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Fantasy birth control talk

Discussion in 'Writing Discussions' started by AnnaBlixt, May 4, 2013.

  1. topazfire

    topazfire Minstrel

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    I'm surprised that no one has mentioned the Song of the Lioness series by Tamora Pierce. Alana (the FMC) uses an amulet that was given to her by a maternal figure the first time she menstruates. Those books are YA so they are light on any in depth description so there is no mention of STD's, just that the amulet prevents pregnancy (as well as doing a few other things if I remember right). The amulet is a bit of an easy way out (as someone else mentioned in relation to magic), and it still left the birth control as the responsibility of the girl, but at least in a YA novel it was mentioned and discussed... so that's good, but I would expect much more from a novel geared toward adults.

    All of the comments on teas/potions/concoctions of some sort, feel the most realistic to me and the most relatable as a reader (other than barrier protection). Like in the real world, perhaps a combination of the two would work best... and they both fail? It happens.
     
    Rosemary Tea likes this.
  2. Feo Takahari

    Feo Takahari Auror

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    On the flipside of things, there's also Pushing Daisies, in which the two lovers can't even touch each other, and invent all manner of cute ways around this. I don't think that style and genre necessarily needed PIV (an acronym that here does not stand for Parent Identity Verification.)

    Still, it's your story, and you make the call.
     
  3. Steerpike

    Steerpike Felis amatus Moderator

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    It is funny how times have changed since Pierce wrote those novels. YA/Teen novels today go into a fair amount of detail about sex, and also include things like rape, pregnancy and abortion, STDs, suicide, depression, drug use, and so on. Having read a number of these novels targeting Teen/YA, I'm not sure there is any subject matter that is verboten anymore, and some of the description of sexual situations between characters gets pretty explicit.
     
    topazfire likes this.
  4. Sinitar

    Sinitar Minstrel

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    I haven't read it, but I completely understand what you are saying. I guess it all rests in the matter of the relationship development. To me, it isn't the sex that is important. It's the implication of it, and good writers can portray a very strong character bonding without even getting to that part. It seems that you like the concept of risk and reward though, and that's okay. You know your characters way better than I do, and in your story, it may very work ok.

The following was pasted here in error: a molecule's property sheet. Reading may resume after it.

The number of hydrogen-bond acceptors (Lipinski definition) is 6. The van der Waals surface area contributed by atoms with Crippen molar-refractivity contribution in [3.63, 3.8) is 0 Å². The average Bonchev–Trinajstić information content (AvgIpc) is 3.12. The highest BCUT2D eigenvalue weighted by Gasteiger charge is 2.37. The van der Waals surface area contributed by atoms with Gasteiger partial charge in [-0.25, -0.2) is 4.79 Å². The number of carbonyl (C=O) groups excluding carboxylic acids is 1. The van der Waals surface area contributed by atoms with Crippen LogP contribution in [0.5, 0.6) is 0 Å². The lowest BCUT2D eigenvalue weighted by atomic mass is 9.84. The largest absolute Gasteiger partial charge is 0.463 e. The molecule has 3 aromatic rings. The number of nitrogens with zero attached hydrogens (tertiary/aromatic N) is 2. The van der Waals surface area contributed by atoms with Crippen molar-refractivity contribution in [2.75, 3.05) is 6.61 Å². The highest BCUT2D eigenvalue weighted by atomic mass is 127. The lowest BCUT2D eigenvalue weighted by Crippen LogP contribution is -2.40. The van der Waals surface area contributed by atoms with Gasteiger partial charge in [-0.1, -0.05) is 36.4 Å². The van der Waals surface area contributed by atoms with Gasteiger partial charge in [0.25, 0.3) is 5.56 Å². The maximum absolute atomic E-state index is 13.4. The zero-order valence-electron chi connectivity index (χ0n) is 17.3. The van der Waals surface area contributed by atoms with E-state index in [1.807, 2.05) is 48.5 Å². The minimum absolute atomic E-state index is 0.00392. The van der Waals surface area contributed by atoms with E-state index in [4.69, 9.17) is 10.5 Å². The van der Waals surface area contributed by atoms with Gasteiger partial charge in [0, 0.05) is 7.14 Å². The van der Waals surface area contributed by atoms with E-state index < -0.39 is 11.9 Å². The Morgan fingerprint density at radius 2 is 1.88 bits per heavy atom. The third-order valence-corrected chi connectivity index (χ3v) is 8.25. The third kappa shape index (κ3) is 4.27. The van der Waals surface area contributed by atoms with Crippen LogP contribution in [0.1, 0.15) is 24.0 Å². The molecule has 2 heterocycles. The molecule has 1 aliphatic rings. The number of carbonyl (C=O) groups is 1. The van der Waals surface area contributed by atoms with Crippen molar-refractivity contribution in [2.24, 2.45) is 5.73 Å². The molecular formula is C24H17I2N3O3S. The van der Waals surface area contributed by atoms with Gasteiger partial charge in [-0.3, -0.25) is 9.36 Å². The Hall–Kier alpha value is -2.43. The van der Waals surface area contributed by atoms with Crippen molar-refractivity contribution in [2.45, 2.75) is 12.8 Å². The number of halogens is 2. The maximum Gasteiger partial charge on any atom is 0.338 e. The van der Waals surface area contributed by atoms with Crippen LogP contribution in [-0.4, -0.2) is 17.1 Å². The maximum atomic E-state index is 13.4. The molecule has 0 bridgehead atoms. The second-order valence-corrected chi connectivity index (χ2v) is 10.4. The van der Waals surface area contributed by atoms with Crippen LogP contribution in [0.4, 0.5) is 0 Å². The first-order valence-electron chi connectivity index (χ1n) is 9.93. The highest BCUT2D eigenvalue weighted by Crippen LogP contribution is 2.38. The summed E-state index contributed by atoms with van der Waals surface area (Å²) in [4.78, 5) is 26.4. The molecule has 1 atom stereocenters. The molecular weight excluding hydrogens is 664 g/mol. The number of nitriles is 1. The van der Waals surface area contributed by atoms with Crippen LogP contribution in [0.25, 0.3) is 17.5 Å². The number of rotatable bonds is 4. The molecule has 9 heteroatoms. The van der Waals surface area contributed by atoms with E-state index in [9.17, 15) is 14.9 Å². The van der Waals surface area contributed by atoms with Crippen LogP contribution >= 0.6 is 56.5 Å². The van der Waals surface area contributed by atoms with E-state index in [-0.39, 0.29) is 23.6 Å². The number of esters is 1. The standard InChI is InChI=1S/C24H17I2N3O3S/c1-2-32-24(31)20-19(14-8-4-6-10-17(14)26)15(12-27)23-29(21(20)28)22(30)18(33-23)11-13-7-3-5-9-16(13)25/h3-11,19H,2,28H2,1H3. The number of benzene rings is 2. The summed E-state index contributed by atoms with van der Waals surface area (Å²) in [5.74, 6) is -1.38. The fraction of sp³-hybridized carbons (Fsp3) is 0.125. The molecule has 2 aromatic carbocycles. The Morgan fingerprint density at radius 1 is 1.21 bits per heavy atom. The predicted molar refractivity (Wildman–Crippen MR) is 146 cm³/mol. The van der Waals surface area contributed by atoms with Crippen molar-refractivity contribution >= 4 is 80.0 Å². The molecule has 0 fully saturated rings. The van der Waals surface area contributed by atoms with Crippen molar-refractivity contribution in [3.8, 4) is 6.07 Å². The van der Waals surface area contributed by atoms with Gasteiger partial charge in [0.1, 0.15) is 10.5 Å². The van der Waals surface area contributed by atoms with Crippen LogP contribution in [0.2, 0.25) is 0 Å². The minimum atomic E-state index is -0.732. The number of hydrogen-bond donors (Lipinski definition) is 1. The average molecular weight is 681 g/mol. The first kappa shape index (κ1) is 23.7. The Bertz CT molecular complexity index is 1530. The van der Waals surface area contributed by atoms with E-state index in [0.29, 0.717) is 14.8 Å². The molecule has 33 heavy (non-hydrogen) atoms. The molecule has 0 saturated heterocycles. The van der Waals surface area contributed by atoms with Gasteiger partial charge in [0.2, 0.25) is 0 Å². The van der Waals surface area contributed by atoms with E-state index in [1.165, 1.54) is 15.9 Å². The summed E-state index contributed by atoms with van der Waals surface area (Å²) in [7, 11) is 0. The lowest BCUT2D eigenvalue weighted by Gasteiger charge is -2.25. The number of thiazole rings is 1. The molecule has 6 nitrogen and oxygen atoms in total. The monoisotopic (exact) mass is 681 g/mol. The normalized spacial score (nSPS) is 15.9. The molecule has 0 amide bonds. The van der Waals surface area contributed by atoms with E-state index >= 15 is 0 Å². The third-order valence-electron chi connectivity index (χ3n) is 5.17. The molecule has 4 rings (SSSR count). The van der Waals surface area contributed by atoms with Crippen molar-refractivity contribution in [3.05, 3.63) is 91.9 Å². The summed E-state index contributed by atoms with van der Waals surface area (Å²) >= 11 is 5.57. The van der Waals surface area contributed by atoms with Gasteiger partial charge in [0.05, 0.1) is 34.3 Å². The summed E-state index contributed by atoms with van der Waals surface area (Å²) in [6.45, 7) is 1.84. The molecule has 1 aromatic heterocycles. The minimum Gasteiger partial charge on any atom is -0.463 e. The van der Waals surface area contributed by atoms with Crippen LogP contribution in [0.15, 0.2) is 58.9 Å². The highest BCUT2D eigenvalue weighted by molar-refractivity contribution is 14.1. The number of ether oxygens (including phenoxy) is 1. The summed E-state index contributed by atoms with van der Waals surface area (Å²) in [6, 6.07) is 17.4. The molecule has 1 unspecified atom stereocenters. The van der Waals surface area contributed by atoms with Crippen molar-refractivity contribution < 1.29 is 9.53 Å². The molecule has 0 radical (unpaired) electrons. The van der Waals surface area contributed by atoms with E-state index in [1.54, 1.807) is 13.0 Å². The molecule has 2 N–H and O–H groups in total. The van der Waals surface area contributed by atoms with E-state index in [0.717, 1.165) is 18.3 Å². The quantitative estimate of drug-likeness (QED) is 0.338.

Hmm, it very much depends on the characters I suppose. If the human female cannot bear a child and die in the process, then some may very well consider a very irrational thing to do. Will they go to such great length to satisfy their lust alone? I think you should establish what sort of personalities your characters are before taking this leap. Are they ready for it in the first place?
     
  5. Ireth

    Ireth Myth Weaver

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    This might seem like an obvious solution, but why not just make one partner or the other sterile? They don't have to know about it before they try to have sex, but it could come as a relief when they find that there's no risk of endangering the female's life with a baby that would otherwise kill her.
     
  6. Jess A

    Jess A Archmage

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    This is more about the discussion on birth control than the birth control itself, I've just realised. My bad.

    I would probably have the characters address it at various points leading up to it. It could cause tension or arguments. It could aid some plot. There could be a scene where the man has to source this herb for her, because he so desperately doesn't want to kill her. Even better, he accidentally gets the wrong herb and the herb fails.
     
    Rosemary Tea likes this.
  7. AnnaBlixt

    AnnaBlixt Minstrel

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    Does everyone have to act in a rational manner at all times? ;-)

    One thing I really admire about Game of Thrones is that some of the events that trigger the most exciting storylines are irrational couplings. Cersei doing her brother? Completely irrational. Robb hooking up with some nobody? Completely irrational. The honorable Ned Stark cheating on his wife wasn't very rational... nor Robert getting every whore in the kingdom with child. But without irrational acts of love and lust there really wouldn't be much of a Game.

    It's hard to get a good story if everyone is going to be rational about who they sleep with. People make mistakes, fall to their impulses and rush into things they are not ready for. It's human nature.

    My story isn't a vanilla love story about two people who fall in love and act on it in a mature, safe and rational way. I get bored just thinking about it. In some ways they are ready for it, in other ways definately not. But we sometimes need to do things we are not ready for in order to grow. The girl ends up with the fantasy version of an alien pregnancy and she isn't anywhere near ready to make any decisions about it. Nor does she need to be in order to create an interesting story.
     
    Rosemary Tea likes this.
  8. AnnaBlixt